“Jackson State University is concerned with the safety of all of our students, domestic and foreign. As in any urban area, unfortunately there are random acts of violence, sometimes against our students. Please be assured that the university is doing all we can to assure the safety of all on our campus for any purpose at any time.

"I personally review the daily incident reports, and the university regularly reviews the effectiveness of our safety efforts, the actions of our personnel and safety procedures and protocols. To our knowledge and records, the incidents involving the students visiting from Brazil were random, which does not make these incidents acceptable, nor are they indicative of our campus environment.”

Support our reporting -- Become a JFP VIP.

The news business has changed dramatically in the past year, and we need your help more than ever to keep bringing you important stories about Jackson and the Metro. Become a JFP VIP with an annual membership or you can Sign up as a monthly supporter. Thanks for anything you can do to empower our journalism!


kcwilliams 7 years, 6 months ago

Jackson State lost their right to host Fulbright students two years ago because of institutional fraud by the university. It seems like these international programs, instead of being opportunities for American and international students to engage each other in academic and personal alliances, are used as cash cow opportunities for some crooked and criminal staff of Jackson State University.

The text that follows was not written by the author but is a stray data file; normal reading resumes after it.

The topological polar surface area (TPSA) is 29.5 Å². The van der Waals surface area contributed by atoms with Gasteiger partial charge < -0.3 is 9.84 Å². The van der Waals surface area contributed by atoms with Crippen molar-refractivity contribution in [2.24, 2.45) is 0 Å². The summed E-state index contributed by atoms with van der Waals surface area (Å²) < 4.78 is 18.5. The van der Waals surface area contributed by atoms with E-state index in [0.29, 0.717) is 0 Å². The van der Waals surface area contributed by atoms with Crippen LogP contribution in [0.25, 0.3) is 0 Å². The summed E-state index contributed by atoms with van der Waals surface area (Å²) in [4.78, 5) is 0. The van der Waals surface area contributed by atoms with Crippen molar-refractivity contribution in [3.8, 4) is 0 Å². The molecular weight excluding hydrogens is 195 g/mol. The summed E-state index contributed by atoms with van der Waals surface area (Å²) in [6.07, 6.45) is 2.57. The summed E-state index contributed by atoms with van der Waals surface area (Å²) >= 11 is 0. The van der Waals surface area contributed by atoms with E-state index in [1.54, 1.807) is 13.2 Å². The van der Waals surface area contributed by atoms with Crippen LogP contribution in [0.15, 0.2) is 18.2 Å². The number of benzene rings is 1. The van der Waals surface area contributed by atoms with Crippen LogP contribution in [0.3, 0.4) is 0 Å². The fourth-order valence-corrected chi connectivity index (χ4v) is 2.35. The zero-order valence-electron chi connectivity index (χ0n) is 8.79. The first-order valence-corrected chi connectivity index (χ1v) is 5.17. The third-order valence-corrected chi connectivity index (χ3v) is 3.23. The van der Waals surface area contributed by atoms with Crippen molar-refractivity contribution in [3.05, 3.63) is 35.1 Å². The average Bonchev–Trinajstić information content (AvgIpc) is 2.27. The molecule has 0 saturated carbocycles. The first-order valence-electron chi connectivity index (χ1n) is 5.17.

waynebob 7 years, 6 months ago

This is so sad. I love JSU. These punks need to be dealt with before we lose more promising students who are afraid to walk on their own campus.


justjess 7 years, 6 months ago

Before we give JSU a black eye, let's compare these event to other MS schools. We live in a time and place where our colleges and Universities have become towns/cities within themselves. All aspects of life are present. You have a few bad apples that will do things that can change the entire landscape of the environment.

There have been rapes, murders, robbers, beatings, deaths associated with fraternities during HELL week (hazing) supposedly outlawed, fraud and abuse of financial systems and the list goes on.

Maybe the missing piece for JSU is the need to educate students, all students, to the idea of possible criminal activity in their environment. How many of us, during high school have put a purse down and someone stole the purse or for sure the money? If a bag was left unattended while the young lady played a game, anything could happen. I was a College Freshman in 1968. I lived on campus. We were told never to walk at night along; travel in pairs. We were also told to use the campus bank; don't keep large sums of money in your dorm room or purse.

I guess my point is that students are going to have to live defensively because the punishment for stealing is not the cutting off of the thieve's arm, at best, he/she will be expelled from school.

I'm not trying to make light of this situation; however, I do believe that there were other steps to be taken short of moving the entire group (27) of Brazilian students.


js1976 7 years, 6 months ago